"A High Kuku is, of course, a cuckoo haiku. In inventing this form James Broughton has concocted zany verses which are 'high' in the sense that they are often metaphysical and are keenly aware of the metacomedy of things.... In the contemplation of lofty themes most people are serious, though not always sincere. Broughton, however, is always sincere but hardly ever serious. Indeed, seriousness is a questionable virtue; it is gravity rather than levity, and it was that devout Catholic, G.K. Chesterton, who maintained that the angels fly because they take themselves lightly. And, in company with the angels, Broughton laughs with God rather than at him." - Alan Watts

Hot Leatherette

Directed by Robert Nelson.
US 1967, 16mm, b/w, 5 min.

A kinetic film sketch designed to involve the viewer's muscles. The rocky seaside cliffs near Stinson Beach, California, hold the wrecked carcass of a ‘52 pickup that is a rusting monument to Hot Leatherette. - Robert Nelson


Program 2


Directed by Chick Strand.
US 1967, 16mm, color, 3 min.

A film poem using found film and stock footage altered by printing, home development and solarization. It is a film using visual relationships to invoke a feeling of flow and movement. Japanese Koto music.


Directed by Anne Severson.
US 1970, 16mm, b/w, 7 min.

A continuous dissolve of 87 male and female nudes, Riverbody's "fascination lies with the suspense of that magic moment, halfway between two persons, when the dissolve technique produces composite figures, oftentimes hermaphroditic, that inspires awe for the mystery of the human form." - B. Ruby Rich


Directed by Gunvor Nelson.
US 1972, 16mm, b/w, 10 min.

"Ellion Ness, a thoroughly professional stripper, goes through her paces, bares her body, and then, astonishingly and literally, transcends it. While the film makes a forceful political statement on the image of woman and the true meaning of stripping, the intergalactic transcendence of its ending locates it firmly within the mainstream of joyous humanism and stubborn optimism." - B. Ruby Rich

Kirsa Nicholina

Directed by Gunvor Nelson.
US 1969, 16mm, color, 16 min.

"That Gunvor Nelson is indeed one of the most gifted of our poetic film humanists is revealed in Kirsa Nicholina, her masterpiece. This deceptively simple film of a child being born to a couple in their home is an almost classic manifesto of the new sensibility, a proud affirmation of man amidst technology, genocide, and ecological destruction. Birth is presented not as an antiseptic, 'medical' experience (the usual birth film focuses on an anonymous vagina appropriately surrounded by a white shroud) but as a living-through of a primitive mystery, a spiritual celebration, a rite of passage...." - Amos Vogel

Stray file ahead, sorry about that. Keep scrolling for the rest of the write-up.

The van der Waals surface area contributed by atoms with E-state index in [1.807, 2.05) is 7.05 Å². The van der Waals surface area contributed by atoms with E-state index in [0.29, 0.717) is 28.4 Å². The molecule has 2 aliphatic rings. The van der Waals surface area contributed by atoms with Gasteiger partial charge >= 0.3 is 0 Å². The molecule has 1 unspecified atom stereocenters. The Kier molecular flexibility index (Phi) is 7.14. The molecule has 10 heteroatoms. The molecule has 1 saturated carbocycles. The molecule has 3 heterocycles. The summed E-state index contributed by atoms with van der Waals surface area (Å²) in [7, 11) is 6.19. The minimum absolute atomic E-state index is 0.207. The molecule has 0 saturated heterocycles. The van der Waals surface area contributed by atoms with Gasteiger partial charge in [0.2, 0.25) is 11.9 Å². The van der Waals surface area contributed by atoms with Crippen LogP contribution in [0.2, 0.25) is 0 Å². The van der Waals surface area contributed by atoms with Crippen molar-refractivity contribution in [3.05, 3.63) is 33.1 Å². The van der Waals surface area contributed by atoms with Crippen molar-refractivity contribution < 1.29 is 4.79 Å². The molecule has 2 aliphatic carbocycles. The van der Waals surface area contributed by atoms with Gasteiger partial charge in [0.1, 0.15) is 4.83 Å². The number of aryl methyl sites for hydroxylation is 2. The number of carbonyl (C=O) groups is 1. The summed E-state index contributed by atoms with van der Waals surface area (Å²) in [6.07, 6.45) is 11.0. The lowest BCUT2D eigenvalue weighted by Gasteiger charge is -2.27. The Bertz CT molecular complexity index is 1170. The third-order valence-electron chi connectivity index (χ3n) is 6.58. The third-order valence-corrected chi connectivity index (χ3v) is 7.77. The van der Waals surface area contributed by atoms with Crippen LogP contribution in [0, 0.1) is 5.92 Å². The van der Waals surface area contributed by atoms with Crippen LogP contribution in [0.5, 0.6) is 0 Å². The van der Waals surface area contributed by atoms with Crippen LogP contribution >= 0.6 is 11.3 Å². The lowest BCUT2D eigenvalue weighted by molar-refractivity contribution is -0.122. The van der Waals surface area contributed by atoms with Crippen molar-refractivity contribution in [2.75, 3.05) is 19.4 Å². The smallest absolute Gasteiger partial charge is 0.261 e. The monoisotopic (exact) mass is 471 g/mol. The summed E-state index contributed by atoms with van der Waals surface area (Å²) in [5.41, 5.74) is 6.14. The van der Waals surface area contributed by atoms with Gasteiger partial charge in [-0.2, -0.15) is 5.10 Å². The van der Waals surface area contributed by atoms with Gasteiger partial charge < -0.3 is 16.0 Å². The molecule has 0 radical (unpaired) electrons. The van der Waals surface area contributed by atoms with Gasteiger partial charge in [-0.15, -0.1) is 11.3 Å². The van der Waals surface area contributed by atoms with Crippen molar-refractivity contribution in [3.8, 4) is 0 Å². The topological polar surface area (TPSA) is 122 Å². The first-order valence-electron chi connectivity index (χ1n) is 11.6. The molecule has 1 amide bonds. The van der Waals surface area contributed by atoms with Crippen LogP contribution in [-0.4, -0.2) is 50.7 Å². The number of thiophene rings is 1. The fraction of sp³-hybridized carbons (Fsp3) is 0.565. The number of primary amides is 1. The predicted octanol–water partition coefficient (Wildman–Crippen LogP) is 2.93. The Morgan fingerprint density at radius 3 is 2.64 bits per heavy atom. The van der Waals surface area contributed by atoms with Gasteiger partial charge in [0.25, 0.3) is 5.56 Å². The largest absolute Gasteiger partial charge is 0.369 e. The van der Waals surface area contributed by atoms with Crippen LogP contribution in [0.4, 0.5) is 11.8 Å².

My Name is Oona

Directed by Gunvor Nelson.
US 1969, 16mm, b/w, 10 min.

"My Name is Oona captures in haunting, intensely lyrical images fragments of the coming to consciousness of a child girl. A series of extremely brief flashes of her moving through night-lit space or woods in sensuous negative, separated by rapid fades into blackness, burst upon us like a fairy-tale princess, with a late sun only partially outlining her and the animal in silvery filigree against the encroaching darkness; one of the most perfect recent examples of poetic cinema." - Amos Vogel


Directed by Chick Strand.
US 1979, 16mm, b/w, 7 min.

Dedicated to the memory of Anne Frank, and the tenacity of the human spirit.

Pacific Far East Line

Directed by Abigail Child.
US 1979, 16mm, color, silent, 12 min.

An urban landscape film constructed from materials gathered over two years looking out at downtown San Francisco. The elements "folded" and mixed, Time redefines Space: the erector and helicopter appear as toys within a schizy motor-oil-ized ballet mechanique.

Browse Other Series from this Season
Return to Top
Harvard Film Archive • Carpenter Center • 24 Quincy Street • Cambridge MA 02138 • 617-495-4700